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I want to make a supervisor process in c which controls the startup of some other processes, keep an eye on all the processes (previously started by itself) and deal with any error like if any of the process terminates manage all I/O errors for that process and restart that process with same context and also from the termination point. May also try to solve error behind the termination.
I search a lot but found nothing good. I found that there is supervisor control in Erlang. i want to do the same in C. I think of two ways to do this(keep an eye on the termination of the process):

  1. Using Signals: Further there are two ways:

    a)To use a polling protocol from supervisor and check periodically whether process is fine or not.
    b)To handle all the signals in non-supervisor processes andd notify the supervisor if any killer signal appers.

  2. Use Process Accounting: As defined in Stevens - (pg250) whenever a process terminates a record will be written in the accounting file. I can make the supervisor this accounting file driven. Whenever any change occurs it will check if one of our process is terminated and handles it.

What I want is any information regarding this supervisor process as there is very little on the net about it.

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5  
This question seems insanely broad. – millimoose Jul 14 '12 at 12:02
1  
I agree with millimoose, but you could start by looking at SIGCHLD, the signal your process will receive when one of its children dies. Detecting crashed programs and restarting them will be relatively easy, things like fixing the problem resuming the program where it went wrong will prove a whole lot harder, or even close to impossible. Also check out inter process communication because these mechanisms allow you to establish a "richer" dialog between supervisor and supervised programs - and eg verify that the supervised program isn't just hanging on a system call. – fvu Jul 14 '12 at 12:06
    
I am not asking for how to do. What I am asking is various ideas. Like accounting and signaling to keep an eye. One more example - system, exex,fork to start other process. I am just asking for various guidelines that I can use. I hope this must be done in past. So I am asking for any sources, experience or anything. – Abhishek Gupta Jul 14 '12 at 12:12
    
Could you outline your actual problem (if there is one), what are you trying to do with your supervisor? Is there a clear server-client relationship? Why do you think it's easier to divide the problem into separate processes? – jforberg Jul 14 '12 at 12:34
    
No there is no server client relation. What i want to do is to handle different functionality from different processes and want to make sure that no error will occur – Abhishek Gupta Jul 14 '12 at 12:51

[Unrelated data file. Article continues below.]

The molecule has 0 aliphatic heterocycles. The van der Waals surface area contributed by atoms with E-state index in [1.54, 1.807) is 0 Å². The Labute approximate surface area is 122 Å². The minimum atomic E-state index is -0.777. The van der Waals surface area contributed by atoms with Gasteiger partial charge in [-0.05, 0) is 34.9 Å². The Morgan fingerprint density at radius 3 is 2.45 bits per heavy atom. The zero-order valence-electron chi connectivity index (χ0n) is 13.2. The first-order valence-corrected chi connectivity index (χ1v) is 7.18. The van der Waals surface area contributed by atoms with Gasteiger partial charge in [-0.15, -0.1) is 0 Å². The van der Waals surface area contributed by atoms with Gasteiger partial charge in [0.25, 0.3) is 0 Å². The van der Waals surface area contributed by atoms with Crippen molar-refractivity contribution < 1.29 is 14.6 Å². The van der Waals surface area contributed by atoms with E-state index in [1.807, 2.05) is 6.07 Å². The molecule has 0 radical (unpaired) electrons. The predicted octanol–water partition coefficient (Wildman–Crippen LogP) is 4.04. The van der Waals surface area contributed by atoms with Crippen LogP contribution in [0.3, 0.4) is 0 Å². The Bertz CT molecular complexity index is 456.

If I understand you correctly, there are a couple of things you can do.

Managing Children

Signals

Pros:

  • Easy, automatically asynchronous
  • Built into every POSIX system
  • Built into C
  • Allow small amounts of control over the child if the child follows conventions for the actions of signals (SIGHUP: Reload config, SIGTERM: Controlled shutdown, SIGINT: Terminate/Ignore, SIGKILL: Terminate (no option about that), etc.)

Cons:

  • Inaccurate
  • Signals can only convey very basic ideas with no extra data
  • Signal delivery is not guarantied
  • Signals can get delayed easly, and the only one that you can really depend on being delivered under high load is SIGKILL
  • Only two user defined action signals: SIGUSR1 and SIGUSR2

Accounting

Pros:

  • Same as signals, because getting the notice about a dead child is done through the parent receiving SIGCHLD

Cons:

  • Same as signals
  • Very little control. You can know when a child terminates, and you can restart it. No extra data, and unless you use signals in conjunction, even less control.

IPC (and UNIX domain sockets)

Pros:

  • Reliable
  • Rich. You can define as complicated a protocol as you want over IPC (maybe even full HTTP), and you can also just share raw memory.
  • Efficient
  • POSIX standardized
  • You define the protocol -- send messages for what the superviser needs to know, and only that. You can tell the supervisor anything you need to.

Cons:

  • Requires large modification to the watched process, which may be imposible.
  • Requires you to invent your own protocol, which can be hard.
  • Lot more code.

Restricting Children

This is just a note. If you are using the standard fork(or vfork)/exec you can also restrict child usage of resources. So here's the psudocode:

if(fork() != 0)
{
  setrlimit(...); //Set the resource limits of the child. Look at `man 2 setrlimit`
  exec..(...);
}

setrlimit let's you set the limit on how much wall clock CPU the process can have, how much memory, how many files, etc. If the process exceeds, it is killed by SIGXCPU.


Here are a couple of things you should look into:

  • setrlimit's man page
  • A great free ebook on Linux programming. Take a look at the chapter on IPC.
  • init on Wikipedia
  • OSX/BSD's launchd on Wikipedia

All in all, I have to suggest that you use IPC. And if you can't modify the code you want to supervise, you can still do something. if you can get status, or even better, control a process from it's STDOUT and STDIN, take a look at the C stdlib's popen and what it's built on, POSIX's pipe.

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With Stevens' Advanced Programming in the UNIX® Environment you should be settled.

If you want some examples of similar programs, have a look at Linux sysvinit and maybe other variants like Apple's launchd or the BSD variants of init. Another example is inet.d, the internet super server. (Source from Apple or xinit.d)

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